November 2013

Medcial Section: Fasten Your Seatbelt…Detour Ahead

Author: Kitty Bartell

Driving an 18-wheel tractor trailer truck requires a great deal of training and a whole lot of practice to be able to navigate all the surprises that big rig may throw at you. Recently, I was ordered into the driver’s seat, told to buckle my seatbelt and head on down the road.

Not literally, however, some days this is how I feel since being diagnosed with multiple sclerosis: the big, scary new rig I had been given to drive was MS. So far, there have been days when the road was smooth, but there have been plenty of potholes and detour signs too. When reading about people who have had MS for years, or even decades, I realize my 11-month perspective on all of this will evolve as surprises will inevitably be thrown my way.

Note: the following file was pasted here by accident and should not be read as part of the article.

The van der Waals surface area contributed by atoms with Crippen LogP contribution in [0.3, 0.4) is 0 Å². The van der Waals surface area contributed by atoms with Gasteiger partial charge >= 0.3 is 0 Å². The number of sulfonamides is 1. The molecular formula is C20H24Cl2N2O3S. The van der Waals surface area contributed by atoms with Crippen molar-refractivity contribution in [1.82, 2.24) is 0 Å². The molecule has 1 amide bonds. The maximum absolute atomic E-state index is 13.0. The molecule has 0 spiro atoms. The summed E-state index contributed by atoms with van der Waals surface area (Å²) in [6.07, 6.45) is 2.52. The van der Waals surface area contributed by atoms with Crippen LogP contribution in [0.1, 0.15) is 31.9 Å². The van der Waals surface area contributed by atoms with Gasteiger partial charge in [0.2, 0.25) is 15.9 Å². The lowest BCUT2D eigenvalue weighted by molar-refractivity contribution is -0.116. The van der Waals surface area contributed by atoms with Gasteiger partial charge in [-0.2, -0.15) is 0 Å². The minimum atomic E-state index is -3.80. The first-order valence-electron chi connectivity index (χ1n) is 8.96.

The definition of MS is relatively straight-forward; diagnosing and treating MS is a whole other bailiwick, as my grandfather would say. Multiple sclerosis is a chronic autoimmune disease of the central nervous system where the myelin sheath, or insulating covers surrounding nerves cells in the brain and spinal cord, is damaged, interfering with nerve pathways and causing myriad symptoms, including muscle weakness, loss of coordination, and speech and vision problems. For approximately 350,000 Americans who have MS, there are equally as many stories of how their disease appeared and was eventually diagnosed. I know now that my 36-day ordeal from my first debilitating attack to diagnosis was relatively short. At the time, it seemed like the longest 36 days of my life.